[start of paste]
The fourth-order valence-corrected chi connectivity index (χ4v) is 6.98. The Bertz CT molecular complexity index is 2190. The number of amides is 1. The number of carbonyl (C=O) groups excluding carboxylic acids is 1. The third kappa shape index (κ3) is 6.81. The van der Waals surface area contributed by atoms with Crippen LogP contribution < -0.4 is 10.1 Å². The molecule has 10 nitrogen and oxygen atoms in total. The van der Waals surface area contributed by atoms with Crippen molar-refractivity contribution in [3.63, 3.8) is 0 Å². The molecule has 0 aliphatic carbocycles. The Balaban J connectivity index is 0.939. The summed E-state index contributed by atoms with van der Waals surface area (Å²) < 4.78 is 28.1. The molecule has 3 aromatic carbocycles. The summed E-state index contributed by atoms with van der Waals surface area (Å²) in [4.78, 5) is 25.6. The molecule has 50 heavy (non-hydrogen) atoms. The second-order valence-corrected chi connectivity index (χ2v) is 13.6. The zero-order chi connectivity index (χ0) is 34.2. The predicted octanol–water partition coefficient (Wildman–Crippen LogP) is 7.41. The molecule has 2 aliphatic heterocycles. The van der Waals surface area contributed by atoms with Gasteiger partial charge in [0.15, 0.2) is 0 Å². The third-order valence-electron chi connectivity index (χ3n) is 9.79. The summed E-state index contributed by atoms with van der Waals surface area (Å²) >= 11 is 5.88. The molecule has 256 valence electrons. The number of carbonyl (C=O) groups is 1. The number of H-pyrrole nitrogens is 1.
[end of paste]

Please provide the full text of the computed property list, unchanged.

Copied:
The fourth-order valence-corrected chi connectivity index (χ4v) is 6.98. The Bertz CT molecular complexity index is 2190. The number of amides is 1. The number of carbonyl (C=O) groups excluding carboxylic acids is 1. The third kappa shape index (κ3) is 6.81. The van der Waals surface area contributed by atoms with Crippen LogP contribution < -0.4 is 10.1 Å². The molecule has 10 nitrogen and oxygen atoms in total. The van der Waals surface area contributed by atoms with Crippen molar-refractivity contribution in [3.63, 3.8) is 0 Å². The molecule has 0 aliphatic carbocycles. The Balaban J connectivity index is 0.939. The summed E-state index contributed by atoms with van der Waals surface area (Å²) < 4.78 is 28.1. The molecule has 3 aromatic carbocycles. The summed E-state index contributed by atoms with van der Waals surface area (Å²) in [4.78, 5) is 25.6. The molecule has 50 heavy (non-hydrogen) atoms. The second-order valence-corrected chi connectivity index (χ2v) is 13.6. The zero-order chi connectivity index (χ0) is 34.2. The predicted octanol–water partition coefficient (Wildman–Crippen LogP) is 7.41. The molecule has 2 aliphatic heterocycles. The van der Waals surface area contributed by atoms with Gasteiger partial charge in [0.15, 0.2) is 0 Å². The third-order valence-electron chi connectivity index (χ3n) is 9.79. The summed E-state index contributed by atoms with van der Waals surface area (Å²) >= 11 is 5.88. The molecule has 256 valence electrons. The number of carbonyl (C=O) groups is 1. The number of H-pyrrole nitrogens is 1.